The Oxford-Weidenfeld Prize is for book-length literary translations into English from any living European language. It aims to honour the craft of translation, and to recognise its cultural importance. It is funded by Lord Weidenfeld and by New College, The Queen’s College and St Anne’s College, Oxford.
This year’s judges are Valentina Gosetti, Jonathan Katz, Graham Nelson, and Patrick McGuinness (Chair).
The short list includes eight books from an outstanding entry of nearly 110 titles in translations from 15 different languages.
Once again there were impressive submissions from both larger and smaller publishing houses: Jonathan Cape, Faber & Faber, Istros Books, MacLehose Press, Oneworld, and Bloomsbury. The list contains translations from six languages.
The winner will be announced at the prizegiving and dinner at St Anne’s College, Oxford on Saturday 11 June. Shortlisted translators will be invited to introduce their work, and perhaps read extracts. This will be the crowning event of Oxford Translation Day, which boasts a varied programme of talks, workshops and readings. Details are available here.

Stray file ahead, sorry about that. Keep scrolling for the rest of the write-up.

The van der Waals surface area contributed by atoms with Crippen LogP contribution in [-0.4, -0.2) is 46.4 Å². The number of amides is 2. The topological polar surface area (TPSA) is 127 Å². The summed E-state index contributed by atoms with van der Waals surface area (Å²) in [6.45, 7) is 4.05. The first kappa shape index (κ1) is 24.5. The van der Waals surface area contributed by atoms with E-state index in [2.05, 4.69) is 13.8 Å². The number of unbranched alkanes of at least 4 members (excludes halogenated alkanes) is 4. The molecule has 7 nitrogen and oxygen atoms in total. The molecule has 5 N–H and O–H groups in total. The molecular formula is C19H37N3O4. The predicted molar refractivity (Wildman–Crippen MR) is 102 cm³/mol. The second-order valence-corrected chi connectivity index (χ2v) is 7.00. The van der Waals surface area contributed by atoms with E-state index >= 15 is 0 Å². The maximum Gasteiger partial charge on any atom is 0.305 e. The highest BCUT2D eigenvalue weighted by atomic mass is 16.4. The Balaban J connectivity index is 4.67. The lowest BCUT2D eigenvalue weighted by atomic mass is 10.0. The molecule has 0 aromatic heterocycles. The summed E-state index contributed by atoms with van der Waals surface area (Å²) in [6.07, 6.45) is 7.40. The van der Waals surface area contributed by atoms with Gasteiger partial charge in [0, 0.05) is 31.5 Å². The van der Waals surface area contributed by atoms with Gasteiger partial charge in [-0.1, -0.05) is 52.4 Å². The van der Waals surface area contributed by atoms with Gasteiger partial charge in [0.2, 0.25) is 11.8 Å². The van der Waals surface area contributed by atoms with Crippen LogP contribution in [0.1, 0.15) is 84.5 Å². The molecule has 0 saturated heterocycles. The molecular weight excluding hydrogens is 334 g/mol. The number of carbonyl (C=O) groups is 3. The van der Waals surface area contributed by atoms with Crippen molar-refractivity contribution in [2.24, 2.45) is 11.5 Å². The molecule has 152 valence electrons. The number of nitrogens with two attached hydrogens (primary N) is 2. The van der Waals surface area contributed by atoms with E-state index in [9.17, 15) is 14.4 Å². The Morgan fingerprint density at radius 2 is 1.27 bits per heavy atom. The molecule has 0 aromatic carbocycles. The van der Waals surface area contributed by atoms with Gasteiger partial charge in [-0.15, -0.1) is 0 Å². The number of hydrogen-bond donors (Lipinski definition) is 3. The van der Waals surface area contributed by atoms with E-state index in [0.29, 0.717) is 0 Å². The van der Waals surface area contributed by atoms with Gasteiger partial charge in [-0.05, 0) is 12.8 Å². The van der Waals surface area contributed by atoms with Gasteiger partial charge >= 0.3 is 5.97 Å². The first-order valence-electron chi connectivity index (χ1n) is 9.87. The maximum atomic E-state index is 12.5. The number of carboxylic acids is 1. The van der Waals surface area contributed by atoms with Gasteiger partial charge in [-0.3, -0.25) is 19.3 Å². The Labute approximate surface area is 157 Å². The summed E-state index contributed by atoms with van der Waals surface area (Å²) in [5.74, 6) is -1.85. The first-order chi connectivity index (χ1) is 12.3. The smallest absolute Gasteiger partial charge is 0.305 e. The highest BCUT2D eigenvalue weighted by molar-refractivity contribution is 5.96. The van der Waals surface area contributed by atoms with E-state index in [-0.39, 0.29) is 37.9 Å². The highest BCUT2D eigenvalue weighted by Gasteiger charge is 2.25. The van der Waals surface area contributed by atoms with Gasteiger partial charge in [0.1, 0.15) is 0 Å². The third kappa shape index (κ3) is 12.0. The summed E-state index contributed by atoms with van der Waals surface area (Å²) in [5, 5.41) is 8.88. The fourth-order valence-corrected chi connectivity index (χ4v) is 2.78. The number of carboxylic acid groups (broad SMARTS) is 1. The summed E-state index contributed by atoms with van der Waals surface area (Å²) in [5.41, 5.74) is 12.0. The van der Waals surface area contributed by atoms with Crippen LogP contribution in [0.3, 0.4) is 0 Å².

2016 short list includes:
Paul Vincent and John Irons for 100 Dutch-Language Poems (Holland Park Press)
John Cullen for Kamel Daoud’s The Meursault Investigation (Oneworld)
Stephen Pearl for Ivan Goncharov’s The Same Old Story (Alma Classics)
Don Bartlett for Karl Ove Knausgaard’s Dancing in the Dark: My Struggle (Harvill Secker)
Shaun Whiteside for Charles Lewinsky’s Melnitz (Atlantic Books)
Lola M. Rogers for Sofi Oksanen’s When the Doves Disappeared (Atlantic Books)
Philip Roughton for Jón Kalman Stefánsson’s The Heart of Man (MacLehose Press)
Lisa C. Hayden for Eugene Vodolazkin’s Laurus (Oneworld)
More information here.